Interior designer Suzanne Kasler was charged with creating a light, vibrant vibe in the 2014 Southern Living Idea House, which Pursley Dixon conceived. Photo by Laurey Glenn Photography

For an equestrian estate in the foothills of the Blue Ridge Mountains, the partners decided to make an Arts-and-Crafts-inspired compound, adding a fairy-tale splendor with low roof lines, dormers and fine detailing. Dixon likens their design to a finely made saddle: beautiful in its exacting construction but also eminently practical. Again, the client played a vital collaborative role, stripping away elements that the partners now feel were too fussy. Through this give and take, says Pursley, the client ultimately takes ownership of the architecture.

Seating area by Pursley Dixon
The office of the Belgian Craftsman home features an entirely wood-paneled alcove. Photo by Chris Edwards

A house is only as good as its construction, of course, and cultivating top craftspeople is a special talent of the firm — also an essential one, considering the partners’ high standards. Dixon recalls a project with an elaborate slate roof installed by a worker in his 70s. Getting the detailing right involved a great deal of interaction between them, with each man learning from the other. When the job was done, the roofer gave Dixon his well-worn slate manual. Puzzled, the architect asked, “Are you retiring?” To which the roofer replied, “I already know what’s in the book. I want you to know what I know.” The manual now has pride of place on the office bookshelf.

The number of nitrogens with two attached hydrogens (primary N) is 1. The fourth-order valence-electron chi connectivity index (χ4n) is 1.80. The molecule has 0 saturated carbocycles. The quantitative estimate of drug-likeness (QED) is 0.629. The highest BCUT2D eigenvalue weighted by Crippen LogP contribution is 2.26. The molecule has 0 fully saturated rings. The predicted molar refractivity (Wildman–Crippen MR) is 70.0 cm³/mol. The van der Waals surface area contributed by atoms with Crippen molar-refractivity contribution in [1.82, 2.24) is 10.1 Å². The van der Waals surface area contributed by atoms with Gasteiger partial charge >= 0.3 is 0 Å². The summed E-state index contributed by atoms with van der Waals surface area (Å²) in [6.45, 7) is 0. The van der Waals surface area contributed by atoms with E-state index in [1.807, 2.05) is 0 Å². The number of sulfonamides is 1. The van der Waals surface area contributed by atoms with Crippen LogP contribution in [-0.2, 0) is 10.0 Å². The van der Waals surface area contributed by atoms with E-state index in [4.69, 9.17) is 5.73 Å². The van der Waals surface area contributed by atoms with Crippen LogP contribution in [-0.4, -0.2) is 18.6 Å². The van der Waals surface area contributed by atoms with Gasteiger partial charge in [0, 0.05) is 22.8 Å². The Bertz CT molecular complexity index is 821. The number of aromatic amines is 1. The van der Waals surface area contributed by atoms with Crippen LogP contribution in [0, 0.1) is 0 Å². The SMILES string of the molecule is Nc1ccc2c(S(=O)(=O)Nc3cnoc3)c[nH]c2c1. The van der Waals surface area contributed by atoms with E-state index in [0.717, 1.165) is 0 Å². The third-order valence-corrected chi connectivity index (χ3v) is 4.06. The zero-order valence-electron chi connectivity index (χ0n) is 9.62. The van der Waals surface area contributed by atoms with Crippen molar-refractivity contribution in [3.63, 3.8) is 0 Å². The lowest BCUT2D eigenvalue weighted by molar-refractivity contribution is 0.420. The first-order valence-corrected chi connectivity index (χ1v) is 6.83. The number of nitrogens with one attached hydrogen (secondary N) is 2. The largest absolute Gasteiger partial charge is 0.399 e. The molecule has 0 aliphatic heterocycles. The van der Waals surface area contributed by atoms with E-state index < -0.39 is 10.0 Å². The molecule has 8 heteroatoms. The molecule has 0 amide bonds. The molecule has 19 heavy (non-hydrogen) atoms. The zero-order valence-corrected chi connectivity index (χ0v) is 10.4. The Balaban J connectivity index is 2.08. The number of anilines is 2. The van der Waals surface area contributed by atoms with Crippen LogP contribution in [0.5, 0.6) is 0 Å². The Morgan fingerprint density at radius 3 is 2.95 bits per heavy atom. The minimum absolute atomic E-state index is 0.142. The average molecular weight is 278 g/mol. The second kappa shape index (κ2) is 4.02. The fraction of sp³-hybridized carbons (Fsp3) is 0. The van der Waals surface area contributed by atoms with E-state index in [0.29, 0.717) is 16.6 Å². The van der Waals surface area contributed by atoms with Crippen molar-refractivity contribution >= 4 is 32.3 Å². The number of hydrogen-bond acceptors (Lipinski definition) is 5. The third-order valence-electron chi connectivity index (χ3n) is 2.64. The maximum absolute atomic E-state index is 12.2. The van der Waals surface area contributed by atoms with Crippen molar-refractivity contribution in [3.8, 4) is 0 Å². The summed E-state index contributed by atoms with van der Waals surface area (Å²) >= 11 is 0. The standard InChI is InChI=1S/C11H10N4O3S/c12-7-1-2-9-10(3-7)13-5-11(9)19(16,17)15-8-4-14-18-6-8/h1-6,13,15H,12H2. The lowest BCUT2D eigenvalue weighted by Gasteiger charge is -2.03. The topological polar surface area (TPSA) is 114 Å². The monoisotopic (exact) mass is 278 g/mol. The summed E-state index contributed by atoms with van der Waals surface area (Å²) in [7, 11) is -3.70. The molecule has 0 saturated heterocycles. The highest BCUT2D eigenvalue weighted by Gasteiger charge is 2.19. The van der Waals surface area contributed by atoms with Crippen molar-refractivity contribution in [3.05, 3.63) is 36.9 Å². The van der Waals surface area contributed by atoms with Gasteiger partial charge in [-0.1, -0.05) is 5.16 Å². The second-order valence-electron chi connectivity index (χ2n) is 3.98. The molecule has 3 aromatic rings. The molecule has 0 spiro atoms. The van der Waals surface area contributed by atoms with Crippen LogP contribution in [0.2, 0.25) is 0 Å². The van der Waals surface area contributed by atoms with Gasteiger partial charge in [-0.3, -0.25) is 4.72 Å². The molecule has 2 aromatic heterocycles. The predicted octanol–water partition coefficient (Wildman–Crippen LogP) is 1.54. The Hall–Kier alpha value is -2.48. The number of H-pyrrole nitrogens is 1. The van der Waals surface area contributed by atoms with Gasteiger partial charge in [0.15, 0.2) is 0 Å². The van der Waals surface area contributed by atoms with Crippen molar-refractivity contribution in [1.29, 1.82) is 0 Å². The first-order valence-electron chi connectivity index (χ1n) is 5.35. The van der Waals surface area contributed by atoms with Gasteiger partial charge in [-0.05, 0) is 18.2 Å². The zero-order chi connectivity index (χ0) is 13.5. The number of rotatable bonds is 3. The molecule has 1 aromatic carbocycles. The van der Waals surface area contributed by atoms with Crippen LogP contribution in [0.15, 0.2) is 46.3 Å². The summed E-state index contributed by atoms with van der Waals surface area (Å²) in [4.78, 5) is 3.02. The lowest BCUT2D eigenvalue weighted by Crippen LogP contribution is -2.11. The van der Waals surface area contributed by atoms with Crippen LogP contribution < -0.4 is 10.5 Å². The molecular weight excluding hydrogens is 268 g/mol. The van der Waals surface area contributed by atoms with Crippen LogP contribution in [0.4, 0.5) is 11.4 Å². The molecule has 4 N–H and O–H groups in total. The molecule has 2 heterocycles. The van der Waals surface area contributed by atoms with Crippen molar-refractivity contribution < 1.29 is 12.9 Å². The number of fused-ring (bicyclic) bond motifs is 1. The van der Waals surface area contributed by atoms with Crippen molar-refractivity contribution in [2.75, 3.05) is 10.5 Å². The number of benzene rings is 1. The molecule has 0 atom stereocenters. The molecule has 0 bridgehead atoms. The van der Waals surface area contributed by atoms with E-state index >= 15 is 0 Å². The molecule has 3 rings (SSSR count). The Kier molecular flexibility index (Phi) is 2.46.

Such appreciation for craft — and the human ingenuity behind it — is no small part of why this modest architecture firm in Charlotte, North Carolina, is drawing clients from across the country eager to build their dream houses.

“This unique piece reminds me of Santiago Calatrava’s work, with a remarkable tension between bone and skin.”

“This piece is visually striking, but what makes it truly one-of-a-kind is its tactile nature.”

“Ken Petersen’s work has a wonderful handcrafted quality. He uses traditional carpentry techniques and reclaimed woods to give his new custom pieces an authentic timeworn quality.”

“I love the clean lines and emaciated proportions of this remarkable chair.”

“This distinctive light fixture reminds me of afternoons doing string art and drawing with a Spirograph as a child.”

“This piece is an interesting twist on a traditional cane-back chair and would provide a light and sculptural feel in a room.”

“In a world of machined perfection, these handcrafted vases cast in leather molds are beautifully flawed.”

“A man-made form with thoughtful connections and a patina that only nature could create”